Carlos Ghosn, fallen car mogul and fugitive of Japanese justice

PARIS: former car magnate Carlos Ghosn Japan's dazzling departure, where he faced trial on charges of financial misconduct, raises numerous questions about where his story goes next.

The French cartoonist Plantu, from the newspaper Le Monde, portrayed the 65-year-old Tuesday with a smile on his face, a party hat on his head and relaxing in a hammock.

The look of contempt contrasted with the dismay in Japan after his arrival in Beirut through Istanbul.

The exact circumstances of Ghosn's bold escape from Japan, where he was released on bail in April awaiting trial after 130 days in prison, are still unclear, although colorful rumors abound.

A claim in the Lebanese media is that the automotive magnate, who owns Lebanese, French and Brazilian nationalities, emerged from his residence in Tokyo in a case of musical instruments, a story that a source in his entourage denied.

A Lebanese presidential source said the former Nissan and Renault chief had landed in Turkey before an early flight to Lebanon. The trick left his Japanese lawyer Junichiro Hironaka stunned: Hironaka says that the magnate's three passports remain in Japan.

Lebanon's Foreign Ministry said Tuesday that Ghosn legally entered the country. The country's General Security apparatus said there are no measures that justify taking action against him or prosecuting him.

There is no extradition agreement between Lebanon and Japan, a source from the Lebanese justice ministry said.

Although that is the case, an expert in international relations said that the absence of an (extradition) convention does not in itself prevent extraditing an individual.

But certain states, including Lebanon, do not extradite their citizens, the expert added.

The former Lebanese justice minister, Ibrahim Najjar, said that if Interpol were involved in the case, Ghosn's name would be communicated to the border authorities of the member countries with a view to his arrest.

But Interpol cannot have him arrested by force or impose any decision on Lebanon.

The international relations expert said that a Lebanese court could judge Ghosn if he has committed a crime punishable by Lebanese law, but Lebanon cannot judge a person accused of tax fraud committed in a foreign country.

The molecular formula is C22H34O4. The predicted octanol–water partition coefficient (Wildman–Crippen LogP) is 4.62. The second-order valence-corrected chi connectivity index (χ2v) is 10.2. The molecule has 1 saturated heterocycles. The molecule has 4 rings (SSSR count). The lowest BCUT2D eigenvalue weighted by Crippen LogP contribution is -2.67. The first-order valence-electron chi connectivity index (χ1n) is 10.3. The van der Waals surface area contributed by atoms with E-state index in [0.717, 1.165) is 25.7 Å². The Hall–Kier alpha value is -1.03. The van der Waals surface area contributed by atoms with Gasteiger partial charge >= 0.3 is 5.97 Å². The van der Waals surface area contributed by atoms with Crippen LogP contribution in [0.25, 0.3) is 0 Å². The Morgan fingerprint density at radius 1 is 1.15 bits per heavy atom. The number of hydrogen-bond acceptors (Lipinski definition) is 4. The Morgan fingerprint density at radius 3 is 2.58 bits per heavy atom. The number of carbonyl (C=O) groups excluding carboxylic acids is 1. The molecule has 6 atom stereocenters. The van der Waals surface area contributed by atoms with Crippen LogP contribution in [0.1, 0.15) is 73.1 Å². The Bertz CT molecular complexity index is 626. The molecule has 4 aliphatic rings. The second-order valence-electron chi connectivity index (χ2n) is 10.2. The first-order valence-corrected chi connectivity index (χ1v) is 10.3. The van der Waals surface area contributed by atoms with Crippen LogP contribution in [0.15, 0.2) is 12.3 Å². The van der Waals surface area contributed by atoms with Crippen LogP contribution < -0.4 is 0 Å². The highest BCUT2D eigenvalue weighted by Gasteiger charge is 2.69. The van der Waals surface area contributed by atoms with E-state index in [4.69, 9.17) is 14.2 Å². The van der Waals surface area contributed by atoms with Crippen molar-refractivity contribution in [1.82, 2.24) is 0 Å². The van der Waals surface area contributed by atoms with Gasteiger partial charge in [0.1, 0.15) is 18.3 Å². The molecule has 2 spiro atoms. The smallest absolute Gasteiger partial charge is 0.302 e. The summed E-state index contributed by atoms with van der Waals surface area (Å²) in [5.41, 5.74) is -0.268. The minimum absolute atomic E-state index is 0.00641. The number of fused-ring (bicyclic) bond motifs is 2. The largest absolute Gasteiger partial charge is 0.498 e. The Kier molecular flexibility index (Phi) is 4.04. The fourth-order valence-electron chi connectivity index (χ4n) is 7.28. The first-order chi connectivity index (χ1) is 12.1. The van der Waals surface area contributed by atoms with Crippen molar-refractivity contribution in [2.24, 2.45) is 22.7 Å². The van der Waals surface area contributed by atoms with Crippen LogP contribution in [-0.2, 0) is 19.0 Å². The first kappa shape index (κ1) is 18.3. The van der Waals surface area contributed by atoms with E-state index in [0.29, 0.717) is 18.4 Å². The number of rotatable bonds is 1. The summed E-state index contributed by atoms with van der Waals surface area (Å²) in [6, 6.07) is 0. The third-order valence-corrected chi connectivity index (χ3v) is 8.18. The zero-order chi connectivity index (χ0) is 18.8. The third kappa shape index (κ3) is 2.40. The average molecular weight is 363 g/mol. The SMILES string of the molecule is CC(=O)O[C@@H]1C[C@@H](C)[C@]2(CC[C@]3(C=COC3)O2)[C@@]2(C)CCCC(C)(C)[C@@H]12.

Arrested in Tokyo in November 2018, Ghosn, who insists he is fleeing from injustice and political persecution, faced a trial in April on four charges, including an insufficient salary, allegedly trying to make Nissan cover personal losses from currencies and using millions of Nissan funds were transferred to a dealership in Oman for their own use.

But his departure, which his defense lawyer described as inexcusable, has launched the process through the air.

The defense team has completely lost face, having previously promised that Ghosn would not leave the country, said former prosecutor Nobuo Gohara, a lawyer.

For prosecutors it is an extremely serious situation. Nissan must be afraid. And prosecutors too.

France also initiated legal action against Ghosn last April for alleged financial irregularities, but its escape should not have any consequences for our investigation, French prosecutor Catherine Denis said Tuesday.

Ghosn, now at his home in Beirut with his wife according to a family friend, promised to communicate freely with the media from next week and expressed his side of an episode that has divided the city where he grew up.

Lebanese writer and film director Lucien Bourjeily became ironic on Twitter, ironically observing that Ghosn has come for the comfort and 'efficiency' of a Lebanese judicial system that has never imprisoned a politician for corruption.

That, in a country where the population is currently in arms against a political class that they see as venal.

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